|dc.description.abstract||This study explored the spatial organization of criminal justice practices, racial residential segregation, neighborhood economic outcomes. Income inequality has been growing since the 1980s. One of the contributing factors is that the US wage structure has been increasingly polarized. Social arrangements, such as specific labor and employment relations, uneven spatial distributions of wages and occupations determine labor market outcomes. Law enforcement policies and criminal justice practices are important structural factors that contribute to differential patterns of labor market participation among different groups and places. The unprecedented expansion of the U.S. penal system during the same period may have been one of the primary causes of the increasing racial/ethnic gap in labor market participation, employment, and wages. Because of the existing racial residential segregation, arrests as well as economic outcomes are also spatially organized. As a result, highly racialized arrest practices have become collective experiences of poor minority neighborhoods. Because of excessive arrest, a large proportion of working age individuals, particularly men, are frequently moving in and out of detention/jail. This coercive mobility, induced by the revolving door between jail and disadvantaged neighborhoods, weakens neighborhood stability, and, ultimately impairs neighborhood social capital.
Poor and predominantly black community areas were shown to have high arrest rates and high unemployment and not-in-labor force rates. Among workers who were employed, low-wage workers were clustered in high arrest areas. However, controlling for the unemployment rate and the not-in-labor force rate, high rates of low-wage workers were clustered in low-arrest and predominantly Hispanic areas. This finding indicates that workers in high arrest areas are more likely to work in low-wage jobs, if they are employed. However, the proportion of low-wage workers among all working age individuals is smaller in high arrest areas, because significantly fewer working age individuals are actually in the labor force. Generally, more women than men work in low-wage care work jobs, but the gender gap was smaller in higher arrest areas. Similarly, the unemployment rate and the not-in-labor force rate are both higher for women than for men. However, the gender difference in the not-in-labor force rate was smaller in higher arrest areas, while the gender gap in the unemployment was larger in higher arrest areas. This finding suggests that male advantage in the labor force diminishes in high arrest areas.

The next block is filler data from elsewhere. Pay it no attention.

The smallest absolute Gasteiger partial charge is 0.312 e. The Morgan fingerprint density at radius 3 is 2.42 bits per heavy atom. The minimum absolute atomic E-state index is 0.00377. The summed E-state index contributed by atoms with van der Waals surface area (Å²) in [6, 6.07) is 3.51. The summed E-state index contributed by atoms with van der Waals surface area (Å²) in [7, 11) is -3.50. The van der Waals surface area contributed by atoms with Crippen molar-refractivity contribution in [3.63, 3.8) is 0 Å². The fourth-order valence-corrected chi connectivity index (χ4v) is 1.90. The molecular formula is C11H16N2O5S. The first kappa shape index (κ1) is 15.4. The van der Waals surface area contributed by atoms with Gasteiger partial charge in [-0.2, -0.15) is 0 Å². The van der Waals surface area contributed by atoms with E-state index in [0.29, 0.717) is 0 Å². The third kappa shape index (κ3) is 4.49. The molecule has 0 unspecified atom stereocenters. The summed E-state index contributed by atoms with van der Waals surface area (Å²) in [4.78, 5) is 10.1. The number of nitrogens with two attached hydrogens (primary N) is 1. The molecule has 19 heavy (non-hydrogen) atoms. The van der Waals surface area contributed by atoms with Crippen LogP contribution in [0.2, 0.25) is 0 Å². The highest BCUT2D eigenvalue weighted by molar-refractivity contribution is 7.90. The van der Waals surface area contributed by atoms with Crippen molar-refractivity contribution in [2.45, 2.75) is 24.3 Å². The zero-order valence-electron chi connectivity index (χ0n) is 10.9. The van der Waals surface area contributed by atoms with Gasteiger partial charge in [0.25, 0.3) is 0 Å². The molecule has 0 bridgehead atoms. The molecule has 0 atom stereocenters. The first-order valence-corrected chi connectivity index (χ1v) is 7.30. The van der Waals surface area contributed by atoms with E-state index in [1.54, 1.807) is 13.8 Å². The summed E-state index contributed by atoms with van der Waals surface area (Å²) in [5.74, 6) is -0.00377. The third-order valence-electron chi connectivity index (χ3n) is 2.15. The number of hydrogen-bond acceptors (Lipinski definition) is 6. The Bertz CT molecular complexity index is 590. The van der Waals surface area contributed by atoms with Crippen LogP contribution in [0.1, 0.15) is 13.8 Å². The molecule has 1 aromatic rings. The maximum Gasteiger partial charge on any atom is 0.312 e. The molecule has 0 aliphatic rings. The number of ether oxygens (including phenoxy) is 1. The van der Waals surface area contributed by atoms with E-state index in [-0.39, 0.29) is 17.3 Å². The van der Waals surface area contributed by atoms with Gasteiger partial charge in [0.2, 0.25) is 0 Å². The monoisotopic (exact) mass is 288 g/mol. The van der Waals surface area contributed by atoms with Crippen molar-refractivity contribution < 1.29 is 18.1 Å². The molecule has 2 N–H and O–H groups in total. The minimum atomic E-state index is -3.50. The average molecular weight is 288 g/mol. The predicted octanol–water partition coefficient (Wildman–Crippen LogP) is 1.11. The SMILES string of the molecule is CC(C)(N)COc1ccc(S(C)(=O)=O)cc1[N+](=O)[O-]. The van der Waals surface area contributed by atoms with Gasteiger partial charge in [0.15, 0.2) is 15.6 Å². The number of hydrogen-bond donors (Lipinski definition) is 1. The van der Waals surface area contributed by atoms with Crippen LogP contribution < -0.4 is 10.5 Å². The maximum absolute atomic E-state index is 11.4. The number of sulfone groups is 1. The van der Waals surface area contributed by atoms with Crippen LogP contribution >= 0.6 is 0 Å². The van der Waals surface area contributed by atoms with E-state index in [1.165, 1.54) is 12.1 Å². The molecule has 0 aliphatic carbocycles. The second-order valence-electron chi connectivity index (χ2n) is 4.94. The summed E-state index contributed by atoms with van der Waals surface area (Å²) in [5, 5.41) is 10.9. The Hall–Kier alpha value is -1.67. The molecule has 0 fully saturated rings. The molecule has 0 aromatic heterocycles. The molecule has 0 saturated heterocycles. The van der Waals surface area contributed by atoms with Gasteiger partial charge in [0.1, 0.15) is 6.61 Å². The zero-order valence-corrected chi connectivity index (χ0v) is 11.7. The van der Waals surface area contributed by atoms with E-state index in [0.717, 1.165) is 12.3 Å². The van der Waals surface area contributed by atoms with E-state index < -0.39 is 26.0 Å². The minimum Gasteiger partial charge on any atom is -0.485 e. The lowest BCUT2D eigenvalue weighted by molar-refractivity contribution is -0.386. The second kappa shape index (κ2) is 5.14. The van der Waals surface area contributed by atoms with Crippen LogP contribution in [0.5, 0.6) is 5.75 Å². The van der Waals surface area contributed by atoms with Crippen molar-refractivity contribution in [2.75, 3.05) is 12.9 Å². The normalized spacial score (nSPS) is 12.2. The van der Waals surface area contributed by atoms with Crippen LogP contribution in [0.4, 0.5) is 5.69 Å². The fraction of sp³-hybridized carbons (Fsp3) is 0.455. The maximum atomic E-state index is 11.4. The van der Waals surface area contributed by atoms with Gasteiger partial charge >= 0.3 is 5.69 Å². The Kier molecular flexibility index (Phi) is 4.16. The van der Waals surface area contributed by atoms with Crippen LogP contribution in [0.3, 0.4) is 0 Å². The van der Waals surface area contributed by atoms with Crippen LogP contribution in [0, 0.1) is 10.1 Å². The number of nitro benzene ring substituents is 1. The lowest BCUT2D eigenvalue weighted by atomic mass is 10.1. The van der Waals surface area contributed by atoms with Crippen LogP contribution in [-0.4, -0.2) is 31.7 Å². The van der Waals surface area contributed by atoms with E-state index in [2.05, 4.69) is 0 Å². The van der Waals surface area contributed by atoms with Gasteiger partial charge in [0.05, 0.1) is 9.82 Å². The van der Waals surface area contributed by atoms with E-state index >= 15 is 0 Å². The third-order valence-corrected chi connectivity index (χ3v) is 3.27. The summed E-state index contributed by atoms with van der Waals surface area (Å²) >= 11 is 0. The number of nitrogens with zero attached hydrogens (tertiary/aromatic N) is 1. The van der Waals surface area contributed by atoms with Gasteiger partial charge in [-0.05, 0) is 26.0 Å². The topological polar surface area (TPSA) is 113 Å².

This study explored spatial organizations of hyper-arrest, racial segregation, and labor market outcomes. Racialized criminal justice practices contribute to social and economic exclusion of black workers, creating highly concentrated disadvantage in these urban poverty areas. Hyper-arrest weakens neighborhood social capital, by imposing coercive residential mobility. Racial division of labor interacts with gendered work. Low-wage jobs are, for the most part, care work jobs, which are highly gendered. As a result, these jobs are devalued, and under-paid. And now these low-wage care work jobs are performed by low-skilled minority women and men. Finally, Labor market processes and economic outcomes are shaped by specific local context. At the same time, however, the spatial organization of work and social control produces a type of neighborhood context, which allows inequality to persist.||